The Western Front, 1916. Private Percy Blakeney wakes up. He is lying on fresh spring grass. He can hear birdsong, and the wind in the leaves in the trees. Where have the mud, blood, and blasted landscape of No Man's Land gone?
Madison, Wisconsin, 2015. Cop Monica Jansson is exploring the burned-out home of a reclusive - some said mad, others dangerous - scientist when she finds a curious gadget: a box containing some wiring, a three-way switch and a potato. It is the prototype of an invention that will change the way Mankind views his world forever. And that's an understatement if ever there was one....
The Long Earth is the first novel in an exciting new collaboration between the creator of Discworld, Terry Pratchett, and the acclaimed SF writer Stephen Baxter.
©2012 Terry and Lyn Pratchett and Stephen Baxter (P)2012 Random House Audiobooks
I enjoyed this book a lot.It reminded me quite a bit of Rendezvous with Rama. Much of the book is about a journey through multiple Earths and the speculations of the protagonists about what they see: the geography and wildlife. There's discussion of how some of the creatures might have evolved, some socio-political comments on the possible impact of people being able to travel between worlds and a robot.Hard to see how to go wrong there.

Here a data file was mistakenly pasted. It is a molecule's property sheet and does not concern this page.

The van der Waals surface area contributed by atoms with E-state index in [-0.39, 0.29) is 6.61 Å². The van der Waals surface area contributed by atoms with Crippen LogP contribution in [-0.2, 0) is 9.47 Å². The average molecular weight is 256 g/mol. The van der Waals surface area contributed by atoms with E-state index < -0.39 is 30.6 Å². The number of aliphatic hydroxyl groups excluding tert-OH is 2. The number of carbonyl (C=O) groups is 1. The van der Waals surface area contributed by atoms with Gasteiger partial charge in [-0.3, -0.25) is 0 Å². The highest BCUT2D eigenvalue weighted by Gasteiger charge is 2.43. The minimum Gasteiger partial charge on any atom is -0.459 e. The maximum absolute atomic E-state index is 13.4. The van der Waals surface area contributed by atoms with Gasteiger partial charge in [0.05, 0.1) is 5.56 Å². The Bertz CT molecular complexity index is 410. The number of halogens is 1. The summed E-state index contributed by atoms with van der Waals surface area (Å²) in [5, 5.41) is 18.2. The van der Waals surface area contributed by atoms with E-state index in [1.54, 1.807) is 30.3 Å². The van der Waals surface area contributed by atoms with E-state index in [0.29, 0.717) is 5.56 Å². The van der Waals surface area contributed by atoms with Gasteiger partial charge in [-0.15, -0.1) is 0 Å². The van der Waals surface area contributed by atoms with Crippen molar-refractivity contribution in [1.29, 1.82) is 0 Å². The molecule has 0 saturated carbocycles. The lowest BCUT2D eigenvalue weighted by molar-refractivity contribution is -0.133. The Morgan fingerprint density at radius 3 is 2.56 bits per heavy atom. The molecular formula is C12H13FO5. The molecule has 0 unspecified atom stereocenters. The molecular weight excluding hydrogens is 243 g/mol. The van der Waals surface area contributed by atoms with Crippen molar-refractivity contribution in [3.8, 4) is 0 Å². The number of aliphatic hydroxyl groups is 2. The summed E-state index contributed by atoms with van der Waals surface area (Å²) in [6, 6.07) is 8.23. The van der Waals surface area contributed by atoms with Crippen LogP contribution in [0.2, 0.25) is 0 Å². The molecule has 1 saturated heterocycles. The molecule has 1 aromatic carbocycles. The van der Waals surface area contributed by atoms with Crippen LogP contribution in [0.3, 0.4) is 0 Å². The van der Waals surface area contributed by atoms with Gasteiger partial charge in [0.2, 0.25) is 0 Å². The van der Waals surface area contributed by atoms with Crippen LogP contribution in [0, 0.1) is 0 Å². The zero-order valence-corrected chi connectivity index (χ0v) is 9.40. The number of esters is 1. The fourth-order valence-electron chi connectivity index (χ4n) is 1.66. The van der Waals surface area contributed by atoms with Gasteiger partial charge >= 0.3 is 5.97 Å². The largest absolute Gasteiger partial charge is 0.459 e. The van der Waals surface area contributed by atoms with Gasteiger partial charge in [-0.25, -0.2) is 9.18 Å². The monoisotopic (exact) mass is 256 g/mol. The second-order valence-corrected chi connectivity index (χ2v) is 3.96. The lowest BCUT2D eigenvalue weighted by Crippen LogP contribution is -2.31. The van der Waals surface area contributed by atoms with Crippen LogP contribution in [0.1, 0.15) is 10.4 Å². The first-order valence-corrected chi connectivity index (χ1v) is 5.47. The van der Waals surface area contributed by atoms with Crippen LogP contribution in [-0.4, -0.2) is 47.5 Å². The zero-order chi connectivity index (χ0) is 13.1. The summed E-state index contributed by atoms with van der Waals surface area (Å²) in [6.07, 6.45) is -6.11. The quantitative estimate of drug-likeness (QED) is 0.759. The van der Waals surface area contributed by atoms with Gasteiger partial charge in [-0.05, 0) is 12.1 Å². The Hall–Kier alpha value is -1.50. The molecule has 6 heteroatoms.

Some of the stuff on evolution is a little bit dodgy, but generally forgiveable. There isn't a great deal of action, but the story is about the journey: of both the protagonists and Earth societies in general. The book asks you to think about what changes might occur if many of us could suddenly travel between millions of Earths.
The book isn't written in Pratchett's style, but his contributions are evident. There is humour, insight, some sentimentality and a yearning for knowledge, which looks to me like the product of a strong collaboration. And since Baxter is involved, there's an inevitable reference to urinating in a space suit.
The narration is very good too. Don't expect this book to be entirely Pratchetty and don't forget that some Baxteritude is hardly a bad quality. I think it's a good result of a worthwhile collaboration and an interesting book with lots to think about.